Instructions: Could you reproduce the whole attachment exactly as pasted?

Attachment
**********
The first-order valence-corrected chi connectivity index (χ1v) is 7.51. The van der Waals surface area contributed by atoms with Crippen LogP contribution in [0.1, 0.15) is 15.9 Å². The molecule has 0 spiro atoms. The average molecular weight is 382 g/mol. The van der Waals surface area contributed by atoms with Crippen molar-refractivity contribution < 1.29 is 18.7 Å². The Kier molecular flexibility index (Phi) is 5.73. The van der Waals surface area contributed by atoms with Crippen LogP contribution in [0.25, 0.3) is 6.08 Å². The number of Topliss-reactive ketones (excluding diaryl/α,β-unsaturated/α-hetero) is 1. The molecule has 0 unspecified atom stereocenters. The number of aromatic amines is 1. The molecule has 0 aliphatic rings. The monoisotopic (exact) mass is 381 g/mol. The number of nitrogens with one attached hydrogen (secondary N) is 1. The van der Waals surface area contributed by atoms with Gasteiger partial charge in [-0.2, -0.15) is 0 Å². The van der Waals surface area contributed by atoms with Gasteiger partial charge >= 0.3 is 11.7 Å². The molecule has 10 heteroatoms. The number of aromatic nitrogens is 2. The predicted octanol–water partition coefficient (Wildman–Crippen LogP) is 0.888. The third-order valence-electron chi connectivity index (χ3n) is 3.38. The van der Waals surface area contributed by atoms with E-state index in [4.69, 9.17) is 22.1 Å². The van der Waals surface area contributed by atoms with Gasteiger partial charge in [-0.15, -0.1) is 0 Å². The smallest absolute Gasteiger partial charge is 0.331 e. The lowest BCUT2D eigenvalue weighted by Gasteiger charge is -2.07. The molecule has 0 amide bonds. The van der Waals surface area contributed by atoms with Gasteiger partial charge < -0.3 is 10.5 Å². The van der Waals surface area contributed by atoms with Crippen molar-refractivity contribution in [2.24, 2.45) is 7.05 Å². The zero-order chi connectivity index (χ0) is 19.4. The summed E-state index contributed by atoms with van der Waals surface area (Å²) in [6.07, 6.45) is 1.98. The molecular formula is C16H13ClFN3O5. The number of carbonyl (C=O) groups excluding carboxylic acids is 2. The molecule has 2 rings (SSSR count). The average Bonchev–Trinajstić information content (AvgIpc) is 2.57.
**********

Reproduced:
The first-order valence-corrected chi connectivity index (χ1v) is 7.51. The van der Waals surface area contributed by atoms with Crippen LogP contribution in [0.1, 0.15) is 15.9 Å². The molecule has 0 spiro atoms. The average molecular weight is 382 g/mol. The van der Waals surface area contributed by atoms with Crippen molar-refractivity contribution < 1.29 is 18.7 Å². The Kier molecular flexibility index (Phi) is 5.73. The van der Waals surface area contributed by atoms with Crippen LogP contribution in [0.25, 0.3) is 6.08 Å². The number of Topliss-reactive ketones (excluding diaryl/α,β-unsaturated/α-hetero) is 1. The molecule has 0 unspecified atom stereocenters. The number of aromatic amines is 1. The molecule has 0 aliphatic rings. The monoisotopic (exact) mass is 381 g/mol. The number of nitrogens with one attached hydrogen (secondary N) is 1. The van der Waals surface area contributed by atoms with Gasteiger partial charge in [-0.2, -0.15) is 0 Å². The van der Waals surface area contributed by atoms with Gasteiger partial charge >= 0.3 is 11.7 Å². The molecule has 10 heteroatoms. The number of aromatic nitrogens is 2. The predicted octanol–water partition coefficient (Wildman–Crippen LogP) is 0.888. The third-order valence-electron chi connectivity index (χ3n) is 3.38. The van der Waals surface area contributed by atoms with E-state index in [4.69, 9.17) is 22.1 Å². The van der Waals surface area contributed by atoms with Gasteiger partial charge in [-0.15, -0.1) is 0 Å². The smallest absolute Gasteiger partial charge is 0.331 e. The lowest BCUT2D eigenvalue weighted by Gasteiger charge is -2.07. The molecule has 0 amide bonds. The van der Waals surface area contributed by atoms with Gasteiger partial charge < -0.3 is 10.5 Å². The van der Waals surface area contributed by atoms with Crippen molar-refractivity contribution in [2.24, 2.45) is 7.05 Å². The zero-order chi connectivity index (χ0) is 19.4. The summed E-state index contributed by atoms with van der Waals surface area (Å²) in [6.07, 6.45) is 1.98. The molecular formula is C16H13ClFN3O5. The number of carbonyl (C=O) groups excluding carboxylic acids is 2. The molecule has 2 rings (SSSR count). The average Bonchev–Trinajstić information content (AvgIpc) is 2.57.